• Mrs Marvel Says:

      Women used to sit with their knees apart, partially to accommodate the bottom of the corset but also so their skirts didn’t collapse into a heap on the floor. It isn’t really possible to lounge in a corset tho heaven help me I have tried after a long day standing lol. It probably depends on the era how your skirts fit but esp with 1860s styles its actually more comfortable.


  12. […] With and Without: How Wearing a Corset Affects You and Your Clothes. Share this:ShareFacebookEmailLike this:LikeBe the first to like this. Posted in Uncategorized […]

  13. Charlsea Says:

    Very informative article! I have that unusual “Upper triangle shaped” figure…similiar to yours, but in a bigger size, hahaha!

  14. Brenda Reed Says:

    I have always thought that the stiffness of the female torse in a corset was one of the differences between women and men that was considered erotic in Victorian and Edwardian times. Women had to move differently, couldn’t slouch, and their body shape was displayed boldly, even if kept behind a picket fence of whalebone stays.


  15. […] found this post about how wearing a corset affects the way a dress drapes very […]


  16. […] from left to right! I am thinking original photoshopping. I found this pic off a blog post from The Pragmatic Costumer. In it she explains that typically a girdle/corset/etc. does not reduce your size, but reshapes […]

  17. http://bettycooperfield.wordpress.com/ Says:

    Sorry, I am a bit late in this thread.

    Another important aspect of the corset throughout history was that it sent a message to others. The message could range from

    “I have been well brought up and I am used to wearing a tight corset all day”

    “Look at me, I have the required deportment and posture, only achievable with a corset”

    “I am wearing a very restricting corset that limits my movements (in a 21 century sense – I can’t reach to the bottom shelf in the supermarket), but as a lady I don’t need to make outlandish movements, so effectively I am not restricted. I have maids that move things for me”.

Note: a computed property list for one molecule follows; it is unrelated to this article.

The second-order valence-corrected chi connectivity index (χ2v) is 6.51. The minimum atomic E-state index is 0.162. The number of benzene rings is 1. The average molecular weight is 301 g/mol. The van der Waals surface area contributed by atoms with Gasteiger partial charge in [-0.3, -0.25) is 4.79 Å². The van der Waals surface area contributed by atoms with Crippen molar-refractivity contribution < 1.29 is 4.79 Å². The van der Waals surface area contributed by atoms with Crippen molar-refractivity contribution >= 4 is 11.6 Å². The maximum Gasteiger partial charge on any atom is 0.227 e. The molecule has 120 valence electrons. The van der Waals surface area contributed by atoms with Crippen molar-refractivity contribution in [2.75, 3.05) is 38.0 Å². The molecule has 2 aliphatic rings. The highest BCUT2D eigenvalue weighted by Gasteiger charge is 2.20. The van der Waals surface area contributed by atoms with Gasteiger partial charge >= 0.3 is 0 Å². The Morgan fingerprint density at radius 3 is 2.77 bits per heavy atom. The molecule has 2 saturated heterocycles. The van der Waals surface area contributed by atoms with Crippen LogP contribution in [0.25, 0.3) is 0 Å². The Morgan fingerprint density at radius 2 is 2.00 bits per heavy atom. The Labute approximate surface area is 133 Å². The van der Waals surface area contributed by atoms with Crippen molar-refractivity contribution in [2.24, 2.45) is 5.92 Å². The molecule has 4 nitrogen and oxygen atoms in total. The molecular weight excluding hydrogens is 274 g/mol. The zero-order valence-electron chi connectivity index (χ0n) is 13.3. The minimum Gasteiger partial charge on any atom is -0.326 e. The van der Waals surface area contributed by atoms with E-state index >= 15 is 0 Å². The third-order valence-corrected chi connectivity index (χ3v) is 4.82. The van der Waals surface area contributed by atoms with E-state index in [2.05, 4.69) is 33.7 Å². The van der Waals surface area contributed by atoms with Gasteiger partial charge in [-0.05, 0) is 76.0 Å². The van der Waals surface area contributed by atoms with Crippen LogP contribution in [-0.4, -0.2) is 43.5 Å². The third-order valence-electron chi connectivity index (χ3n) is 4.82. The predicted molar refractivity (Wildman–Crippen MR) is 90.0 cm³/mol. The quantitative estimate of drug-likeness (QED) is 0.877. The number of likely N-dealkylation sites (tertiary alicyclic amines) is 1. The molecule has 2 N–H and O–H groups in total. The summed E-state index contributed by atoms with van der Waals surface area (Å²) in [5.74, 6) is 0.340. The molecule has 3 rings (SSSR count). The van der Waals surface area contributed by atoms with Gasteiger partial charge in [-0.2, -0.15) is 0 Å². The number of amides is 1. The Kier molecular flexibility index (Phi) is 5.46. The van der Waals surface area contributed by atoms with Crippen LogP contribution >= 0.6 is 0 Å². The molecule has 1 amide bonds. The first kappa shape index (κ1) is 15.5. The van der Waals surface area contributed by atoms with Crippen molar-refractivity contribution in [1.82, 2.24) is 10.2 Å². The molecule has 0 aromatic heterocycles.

Betty

  18. Grey Mouse Says:

    I have read (unfortunately not quite sure where!) that girls and women who wore corsets in the Victorian period were recomended to do 10 minutes to a half hour exercise session every day to help reduce their stomach and to balance their humours! I doubt if they did it boot camp style but the theory was and still is sound. Just because you wear corsets does not mean having to sacrifice a flat stomach!

  19. toms0321 Says:

    Great article. The article does address what I have always believed that there are serious health benefits to daily wearing either a corset or a girdle. The problem we as humans have is the fact that we stand erect standing erect with a combination of gravity and over a period of time age has a very negative effect on our internal organs. Wearing either a decent vintage girdle or a corset everyday without question will counteract this negative effect and support your internal organs holding them and your stomach in their normal natural position. There are for sure health benefits to being corseted or girdled everyday.

    There is also a misconception that a girdle or a corset is for getting all dressed up, a girdle – corset should be worn everyday even when just relaxing around your home to get the full health benefits.

    Women in my opinion do a major disservice by not wearing a combination of a bra and a girdle or corset everyday. This combination worn daily will give you needed control and support, they both compliment each other.

    Interesting enough males also can benefit from wearing a corset or a girdle. Males also are effected by the same negative problems of standing erect, gravity, and age. Males by not wearing a girdle or corset will have negative effect on your overall health.

    When choosing to wear a girdle or a corset and a bra it is recommended to try and locate a professional corsetiere for a fitting and some helpful consulting.